My experience of MS body-shaming

When you open fashion magazines, your eyes are drawn to images of feminine figures who seem to be on a diet of water and air. Simultaneously, your mind asks you, “Why is my body not normal? Why is it different?”

There’s no denying how our perception of ‘the perfect body’ keeps being tested, especially when Multiple Sclerosis (MS) has altered your looks. There’s also no denying that body-shaming hurts. It robs you of any mental or emotional strength on any given day and is easily turned into feelings of shame, anxiety and/or depression. Self-conscious, much?

I am no different.

Judgement without understanding

It stings when comments are made that I perceive to be criticism, as if I didn’t judge myself enough already, valid or not. Several times I’ve been told to smile more because I look too stern or to take off the scarf around my neck as it’s hot enough outside already. Or sometimes, I’m told about how losing some weight would help me get rid of all my symptoms.

But little do people know that smiling causes piercing facial pain and that I am anxious every day about it causing a new cycle of trigeminal neuralgia (sudden, sever facial pain). As for the scarf, it’s always there because of my osteoarthritis and keeping warm is really helpful.

As for the weight issue, my MS diagnosis was the result of a five to six-month period of symptoms like trigeminal neuralgia, staggering fatigue, left-side nerve pain and several other, difficult to place neurological symptoms. The only difference between now and then is that my weight has doubled since. That means my weight was unrelated to the genesis of “all my symptoms” as it is now.

My fool-proof answer every time is therefore, “Walk a mile in my shoes…”

Easier said than done

Being the perfectionist that I am, the challenge of not attaching any worth or importance to people’s crackpot amateurish remarks in relation to how I physically deal with MS, is no small task. Even getting into a body-neutral mode can feel like a herculean task.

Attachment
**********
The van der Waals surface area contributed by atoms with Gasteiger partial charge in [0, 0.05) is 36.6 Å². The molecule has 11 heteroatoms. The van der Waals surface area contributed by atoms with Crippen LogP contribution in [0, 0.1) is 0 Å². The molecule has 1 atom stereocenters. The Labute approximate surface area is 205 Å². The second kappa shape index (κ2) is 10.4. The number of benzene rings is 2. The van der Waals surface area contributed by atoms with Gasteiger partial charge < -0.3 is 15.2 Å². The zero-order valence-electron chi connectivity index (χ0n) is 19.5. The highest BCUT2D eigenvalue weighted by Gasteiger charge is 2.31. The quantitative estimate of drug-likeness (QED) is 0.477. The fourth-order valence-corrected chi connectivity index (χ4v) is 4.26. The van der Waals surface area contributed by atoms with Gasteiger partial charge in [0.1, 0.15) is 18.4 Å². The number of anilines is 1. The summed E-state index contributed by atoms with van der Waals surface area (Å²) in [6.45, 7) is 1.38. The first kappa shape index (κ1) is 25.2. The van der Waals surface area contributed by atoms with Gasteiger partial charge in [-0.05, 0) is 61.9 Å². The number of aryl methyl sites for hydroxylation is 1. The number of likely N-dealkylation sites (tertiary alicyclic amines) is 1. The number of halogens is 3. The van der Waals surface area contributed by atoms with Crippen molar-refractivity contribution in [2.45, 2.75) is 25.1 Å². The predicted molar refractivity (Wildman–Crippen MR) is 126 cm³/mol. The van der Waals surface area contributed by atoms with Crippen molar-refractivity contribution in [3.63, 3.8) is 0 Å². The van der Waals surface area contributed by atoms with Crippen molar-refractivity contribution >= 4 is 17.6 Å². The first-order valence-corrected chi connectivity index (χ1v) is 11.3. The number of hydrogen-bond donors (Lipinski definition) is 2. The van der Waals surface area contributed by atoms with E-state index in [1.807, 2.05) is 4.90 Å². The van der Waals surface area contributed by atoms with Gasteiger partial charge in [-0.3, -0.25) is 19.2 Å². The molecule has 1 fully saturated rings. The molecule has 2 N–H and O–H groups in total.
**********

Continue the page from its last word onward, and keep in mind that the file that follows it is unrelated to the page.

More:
There’s a right way of being chronically ill – our way. And then there’s the wrong way – their way. As such, we need to break the body-shaming stigma around the physical appearance of people with MS or disabilities in general. Attacking people on how they look is not OK. Not in the “normal” world and definitely not in the world that people with disabilities occupy.

Related Articles

My 7 top tips for exercising with MS

Staying motivated with exercise can be challenging but there are many benefits for people with MS. Willeke shares her top tips!

read more

Miss, Mrs and MS: Womanhood and MS

From motherhood to daily routine, Living Like You Blogger Jamie shares her experiences of life as a woman with MS.

read more
Jamie Tripp Utitus
Written by
Jamie Tripp Utitus

5 top tips for living well with MS

People always talk about living well with multiple sclerosis, but what does this really mean? Check out our 5 top tips on how to have a good Quality of Life with MS.

read more

This website intends to use cookies to improve the site and your experience. By continuing to browse the site, you are agreeing to accept our use of cookies. If you require further information and/or do not wish to have cookies placed when using the site click here: About Cookies.
Don't show me this again